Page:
SCIENCE AND PUBLIC AFFAIRS
Number 1, 1986. Sir Alec Merrison, ed. The Royal Society, London, 1986.
With this new journal, the Royal Society is entering the lists of organizations determined to contribute to public understanding of science and of the consequences of science.
The journal, to appear once a year, is intended to contribute to the Society's “responsibility . . . to scientists and the public . . . as expositor of the one to the other.” It has a practical objective as well: to show how “greater understanding of the concepts of science and technology can lead to better individual and corporate decision-making.” Ambitious goals indeed.
Science and Public Affairs is a collection of lectures mainly by Fellows of the Society on interesting but disparate topics ranging from the hazards of nuclear power to the marketing of technology. Only one, by Lord Sherfield, provides a view of science and scientists by a non-scientist. It is a thoughtful personal memoir by a major British public figure whose career was centrally concerned with many different aspects of science and technology policy in the United Kingdom. All the analytical pieces are informative and successfully targeted at an intelligent lay audience. Several deal with one or another aspect of industry-technology interactions; very few deal with particularly controversial subjects, such as the hazards of nuclear power.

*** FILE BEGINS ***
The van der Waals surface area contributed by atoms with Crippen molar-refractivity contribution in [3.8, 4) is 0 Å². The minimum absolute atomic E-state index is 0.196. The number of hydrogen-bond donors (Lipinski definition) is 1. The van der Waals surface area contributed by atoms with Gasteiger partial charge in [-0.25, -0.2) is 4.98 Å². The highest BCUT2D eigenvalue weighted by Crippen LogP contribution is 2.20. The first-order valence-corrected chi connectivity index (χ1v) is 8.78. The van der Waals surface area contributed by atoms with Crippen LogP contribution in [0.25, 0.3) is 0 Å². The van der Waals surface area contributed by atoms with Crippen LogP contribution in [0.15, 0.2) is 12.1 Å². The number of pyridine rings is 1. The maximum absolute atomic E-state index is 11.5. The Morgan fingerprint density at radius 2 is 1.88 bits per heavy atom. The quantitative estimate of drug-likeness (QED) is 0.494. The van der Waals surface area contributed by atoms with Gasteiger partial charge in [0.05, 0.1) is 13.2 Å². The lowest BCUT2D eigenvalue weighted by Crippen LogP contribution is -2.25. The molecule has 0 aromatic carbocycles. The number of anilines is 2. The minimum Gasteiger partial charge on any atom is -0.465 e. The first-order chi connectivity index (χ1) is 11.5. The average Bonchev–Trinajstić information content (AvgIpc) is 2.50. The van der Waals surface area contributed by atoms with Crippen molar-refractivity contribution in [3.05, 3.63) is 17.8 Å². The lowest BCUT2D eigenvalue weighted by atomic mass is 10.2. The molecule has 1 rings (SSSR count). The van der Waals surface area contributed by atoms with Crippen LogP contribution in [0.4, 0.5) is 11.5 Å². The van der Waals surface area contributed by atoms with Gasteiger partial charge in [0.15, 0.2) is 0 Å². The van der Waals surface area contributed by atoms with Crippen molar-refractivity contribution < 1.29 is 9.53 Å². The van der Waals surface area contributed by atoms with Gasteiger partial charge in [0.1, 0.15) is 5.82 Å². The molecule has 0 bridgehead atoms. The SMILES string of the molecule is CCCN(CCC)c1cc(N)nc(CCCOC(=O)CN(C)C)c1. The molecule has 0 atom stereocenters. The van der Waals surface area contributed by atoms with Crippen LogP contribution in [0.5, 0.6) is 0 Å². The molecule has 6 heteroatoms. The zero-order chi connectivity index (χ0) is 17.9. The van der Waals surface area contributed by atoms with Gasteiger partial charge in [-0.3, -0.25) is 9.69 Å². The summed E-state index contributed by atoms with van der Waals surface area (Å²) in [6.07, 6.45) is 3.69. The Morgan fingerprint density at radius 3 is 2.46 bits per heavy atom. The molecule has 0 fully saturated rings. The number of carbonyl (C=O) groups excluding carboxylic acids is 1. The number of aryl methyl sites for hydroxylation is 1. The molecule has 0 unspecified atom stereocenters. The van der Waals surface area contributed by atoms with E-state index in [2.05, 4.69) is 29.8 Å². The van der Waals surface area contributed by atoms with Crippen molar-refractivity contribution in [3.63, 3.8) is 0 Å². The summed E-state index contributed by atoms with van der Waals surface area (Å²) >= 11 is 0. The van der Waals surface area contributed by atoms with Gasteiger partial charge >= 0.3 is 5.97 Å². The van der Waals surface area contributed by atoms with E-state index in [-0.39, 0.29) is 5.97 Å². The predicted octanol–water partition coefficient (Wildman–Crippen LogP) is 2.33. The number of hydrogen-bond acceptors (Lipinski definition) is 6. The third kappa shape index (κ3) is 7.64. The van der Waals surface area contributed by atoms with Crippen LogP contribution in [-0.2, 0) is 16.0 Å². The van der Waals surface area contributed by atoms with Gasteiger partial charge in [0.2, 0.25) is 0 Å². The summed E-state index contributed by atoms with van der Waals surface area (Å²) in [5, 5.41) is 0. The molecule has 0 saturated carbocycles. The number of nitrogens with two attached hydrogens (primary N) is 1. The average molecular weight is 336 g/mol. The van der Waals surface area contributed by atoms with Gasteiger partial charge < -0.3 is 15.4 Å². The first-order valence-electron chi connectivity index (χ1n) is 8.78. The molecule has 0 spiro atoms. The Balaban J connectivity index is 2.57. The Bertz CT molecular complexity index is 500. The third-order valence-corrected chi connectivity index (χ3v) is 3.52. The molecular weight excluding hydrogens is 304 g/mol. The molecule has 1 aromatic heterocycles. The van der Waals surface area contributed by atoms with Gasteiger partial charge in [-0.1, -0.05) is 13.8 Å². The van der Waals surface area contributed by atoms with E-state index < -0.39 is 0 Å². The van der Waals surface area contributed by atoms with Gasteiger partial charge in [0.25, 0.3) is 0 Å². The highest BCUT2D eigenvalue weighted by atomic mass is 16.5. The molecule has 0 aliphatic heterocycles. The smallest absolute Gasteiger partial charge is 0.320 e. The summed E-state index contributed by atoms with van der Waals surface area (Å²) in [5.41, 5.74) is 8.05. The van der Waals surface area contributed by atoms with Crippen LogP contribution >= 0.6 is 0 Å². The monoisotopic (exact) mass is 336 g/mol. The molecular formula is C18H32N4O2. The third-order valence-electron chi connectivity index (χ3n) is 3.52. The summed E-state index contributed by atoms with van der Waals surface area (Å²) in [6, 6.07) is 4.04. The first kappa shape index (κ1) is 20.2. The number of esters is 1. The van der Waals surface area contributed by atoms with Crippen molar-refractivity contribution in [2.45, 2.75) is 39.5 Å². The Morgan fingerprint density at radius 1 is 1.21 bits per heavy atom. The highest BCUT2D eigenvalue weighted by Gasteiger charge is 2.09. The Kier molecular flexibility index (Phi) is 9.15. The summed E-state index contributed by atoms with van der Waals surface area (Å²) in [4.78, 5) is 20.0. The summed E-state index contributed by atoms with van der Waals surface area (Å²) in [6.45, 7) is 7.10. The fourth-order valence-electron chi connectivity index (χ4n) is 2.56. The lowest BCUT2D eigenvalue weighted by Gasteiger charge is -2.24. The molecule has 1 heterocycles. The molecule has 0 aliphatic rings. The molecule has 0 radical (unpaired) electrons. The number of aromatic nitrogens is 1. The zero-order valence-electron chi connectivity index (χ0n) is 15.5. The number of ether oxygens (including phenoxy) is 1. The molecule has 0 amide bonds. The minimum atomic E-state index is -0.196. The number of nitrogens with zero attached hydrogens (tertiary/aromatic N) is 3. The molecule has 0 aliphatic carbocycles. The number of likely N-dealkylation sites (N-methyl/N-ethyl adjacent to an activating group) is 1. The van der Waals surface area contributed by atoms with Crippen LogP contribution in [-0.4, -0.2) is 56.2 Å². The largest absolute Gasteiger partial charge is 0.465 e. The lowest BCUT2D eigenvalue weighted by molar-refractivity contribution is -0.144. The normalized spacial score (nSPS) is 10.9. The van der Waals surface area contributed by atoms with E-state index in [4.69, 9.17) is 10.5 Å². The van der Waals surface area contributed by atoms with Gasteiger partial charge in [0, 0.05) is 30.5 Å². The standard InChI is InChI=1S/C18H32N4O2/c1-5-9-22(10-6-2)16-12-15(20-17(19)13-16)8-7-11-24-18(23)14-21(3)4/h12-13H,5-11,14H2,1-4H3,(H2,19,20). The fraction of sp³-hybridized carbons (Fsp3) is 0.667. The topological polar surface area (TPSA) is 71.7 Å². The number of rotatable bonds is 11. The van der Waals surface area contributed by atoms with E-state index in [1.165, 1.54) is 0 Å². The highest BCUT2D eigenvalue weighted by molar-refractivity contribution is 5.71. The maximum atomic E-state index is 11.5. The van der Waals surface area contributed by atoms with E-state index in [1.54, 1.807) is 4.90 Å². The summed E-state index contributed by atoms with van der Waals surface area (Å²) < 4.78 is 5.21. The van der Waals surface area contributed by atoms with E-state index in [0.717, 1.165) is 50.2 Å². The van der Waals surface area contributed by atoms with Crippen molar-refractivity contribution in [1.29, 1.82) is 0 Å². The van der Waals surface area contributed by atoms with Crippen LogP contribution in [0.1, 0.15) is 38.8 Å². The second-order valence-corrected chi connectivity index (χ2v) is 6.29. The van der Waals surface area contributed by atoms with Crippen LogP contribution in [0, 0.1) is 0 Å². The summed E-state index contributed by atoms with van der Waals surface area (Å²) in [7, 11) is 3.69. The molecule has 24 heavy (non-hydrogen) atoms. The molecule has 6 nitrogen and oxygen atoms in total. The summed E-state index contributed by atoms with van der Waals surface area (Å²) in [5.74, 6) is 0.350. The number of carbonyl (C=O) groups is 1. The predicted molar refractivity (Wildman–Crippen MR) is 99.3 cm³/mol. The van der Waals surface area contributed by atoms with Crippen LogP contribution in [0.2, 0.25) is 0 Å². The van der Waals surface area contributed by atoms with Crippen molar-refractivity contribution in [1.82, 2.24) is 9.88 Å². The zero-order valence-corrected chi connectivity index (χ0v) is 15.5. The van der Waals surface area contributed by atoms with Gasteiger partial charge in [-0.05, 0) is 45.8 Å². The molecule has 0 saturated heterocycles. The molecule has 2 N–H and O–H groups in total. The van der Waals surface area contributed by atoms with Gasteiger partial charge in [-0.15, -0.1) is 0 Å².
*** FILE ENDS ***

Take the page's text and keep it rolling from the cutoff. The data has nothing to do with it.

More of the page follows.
This first issue of the journal, which strikes this Anglophile as quintessentially British, raises some important questions. The pieces are articulate and predict-ably well written (though clearly intended to be delivered orally), but the journal makes little attempt to reach out to the public in a way that would highlight controversies and focus discussion. Rather, the Society appears to be saying that it has carried out its responsibility by offering relevant material at hand; the public is responsible for finding and using what is presented. The journal will find it hard to make much headway in meeting its formidable goals with this rather aloof style, especially if it appears only once a year. But perhaps the Royal Society knows its intended audience better and is taking the right approach. The goals are important enough to hope it is successful.
Skolnikoff is director of the Center for International Studies, MIT Cambridge, MA 02139.
The International Mouse Phenotyping Consortium aims to characterize the entire mouse genome, starting first with more than 3,300 genes.